16.8 Blacklisting Non-Multipath Devices

The /etc/multipath.conf file can contain a blacklist section where all non-multipath devices are listed. You can blacklist devices by WWID (wwid keyword), device name (devnode keyword), or device type (device section). You can also use the blacklist_exceptions section to enable multipath for some devices that are blacklisted by the regular expressions used in the blacklist section.

NOTE: Preferred Blacklisting Methods

The preferred method for blacklisting devices is by WWID or by vendor and product. Blacklisting by devnode is not recommended, because device nodes can change and thus are not useful for persistent device identification.

WARNING: Regular Expressions in multipath.conf

Regular expressions in the /etc/multipath.conf do not work in general. They only work if they are matched against common strings. However, the standard configuration of multipath already contains regular expressions for many devices and vendors. Matching regular expressions with other regular expressions does not work. Make sure that you are only matching against strings shown with multipath -t.

You can typically ignore non-multipathed devices, such as hpsa, fd, hd, md, dm, sr, scd, st, ram, raw, and loop. For example, local SATA hard disks and flash disks do not have multiple paths. If you want multipath to ignore single-path devices, put them in the blacklist section.

NOTE: Compatibility

The keyword devnode_blacklist has been deprecated and replaced with the keyword blacklist.

With SUSE Linux Enterprise Server 12 the glibc-provided regular expressions are used. To match an arbitrary string, you must now use ".*" rather than "*".

For example, to blacklist local devices and all arrays from the hpsa driver from being managed by multipath, the blacklist section looks like this:

blacklist {
      wwid "26353900f02796769"
      devnode "^(ram|raw|loop|fd|md|dm-|sr|scd|st)[0-9]*"
      devnode "^sd[a-z][0-9]*"
}

You can also blacklist only the partitions from a driver instead of the entire array. For example, you can use the following regular expression to blacklist only partitions from the cciss driver and not the entire array:

blacklist {
      devnode "^cciss!c[0-9]d[0-9]*[p[0-9]*]"
}

You can blacklist by specific device types by adding a device section in the blacklist, and using the vendor and product keywords.

blacklist {
      device {
           vendor  "DELL"
           product ".*"
       }
}

You can use a blacklist_exceptions section to enable multipath for some devices that were blacklisted by the regular expressions used in the blacklist section. You add exceptions by WWID (wwid keyword), device name (devnode keyword), or device type (device section). You must specify the exceptions in the same way that you blacklisted the corresponding devices. That is, wwid exceptions apply to a wwid blacklist, devnode exceptions apply to a devnode blacklist, and device type exceptions apply to a device type blacklist.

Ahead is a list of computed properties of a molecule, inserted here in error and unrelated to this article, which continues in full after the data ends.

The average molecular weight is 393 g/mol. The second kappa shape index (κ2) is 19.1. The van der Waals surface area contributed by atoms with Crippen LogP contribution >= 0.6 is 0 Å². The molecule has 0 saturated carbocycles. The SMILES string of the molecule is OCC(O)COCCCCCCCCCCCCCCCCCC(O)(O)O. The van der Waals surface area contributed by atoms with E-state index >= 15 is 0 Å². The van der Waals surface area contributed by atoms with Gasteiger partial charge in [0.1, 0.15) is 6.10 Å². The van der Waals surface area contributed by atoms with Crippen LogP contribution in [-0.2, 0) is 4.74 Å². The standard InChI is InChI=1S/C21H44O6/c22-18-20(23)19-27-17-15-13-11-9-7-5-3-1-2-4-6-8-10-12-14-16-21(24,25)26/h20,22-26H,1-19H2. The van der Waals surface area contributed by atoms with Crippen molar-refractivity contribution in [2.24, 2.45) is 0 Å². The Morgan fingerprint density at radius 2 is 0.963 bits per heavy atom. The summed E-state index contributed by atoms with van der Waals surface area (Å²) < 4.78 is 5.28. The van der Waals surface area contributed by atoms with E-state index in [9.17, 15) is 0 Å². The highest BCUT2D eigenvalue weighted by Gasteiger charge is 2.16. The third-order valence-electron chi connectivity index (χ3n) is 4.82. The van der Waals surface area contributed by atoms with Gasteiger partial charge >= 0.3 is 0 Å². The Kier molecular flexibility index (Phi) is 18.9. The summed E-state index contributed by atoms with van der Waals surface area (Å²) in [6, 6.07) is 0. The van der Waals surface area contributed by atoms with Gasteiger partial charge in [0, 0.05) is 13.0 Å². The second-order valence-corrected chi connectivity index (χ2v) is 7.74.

For example, you can enable multipath for a desired device type when you have different device types from the same vendor. Blacklist all of the vendor’s device types in the blacklist section, and then enable multipath for the desired device type by adding a device section in a blacklist_exceptions section.

blacklist {
      devnode "^(ram|raw|loop|fd|md|dm-|sr|scd|st|sda)[0-9]*"
      device {
           vendor  "DELL"
           product ".*"
       }
}

blacklist_exceptions {
      device {
           vendor  "DELL"
           product "MD3220i"
       }
}

You can also use the blacklist_exceptions to enable multipath only for specific devices. For example:

blacklist {
      wwid ".*"
}

blacklist_exceptions {
        wwid "3600d0230000000000e13955cc3751234"
        wwid "3600d0230000000000e13955cc3751235"
}

After you have modified the /etc/multipath.conf file, you must run dracut -f to re-create the initrd on your system, then restart the server for the changes to take effect. See Section 16.6.4, Applying the /etc/multipath.conf File Changes to Update the Multipath Maps for details.

Following the reboot, the local devices should no longer be listed in the multipath maps when you issue the multipath -ll command.

NOTE: Using the find_multipaths Option

Starting with SUSE Linux Enterprise Server 12 SP2, the multipath tools support the option find_multipaths in the defaults section of /etc/multipath.conf. Simply put, this option prevents multipath and multipathd from setting up multipath maps for devices with only a single path (see the man 5 multipath.conf for details). In certain configurations, this may save the administrator from the effort of creating blacklist entries, for example for local SATA disks.

Convenient as it seems at first, using the find_multipaths option also has disadvantages. It complicates and slows down the system boot, because for every device found, the boot logic needs to wait until all devices have been discovered to see whether a second path exists for the device. Additionally, problems can arise when some paths are down or otherwise invisible at boot time—a device can be falsely detected as a single-path device and activated, causing later addition of more paths to fail.

find_multipaths considers all devices that are listed in /etc/multipath/wwids with matching WWIDs as being multipath devices. This is important when find_multipaths is first activated: Unless /etc/multipath/wwids is deleted or edited, activating this option has no effect, because all previously existing multipath maps (including single-path ones) are listed in the wwids file. On SAN-boot systems with a multipathed root file system, make sure to keep /etc/multipath/wwids synchronized between the initial RAM disk and the file system.

In Summary, using find_multipaths may be convenient in certain use cases, but SUSE still recommends the default configuration with a properly configured blacklist and blacklist exceptions.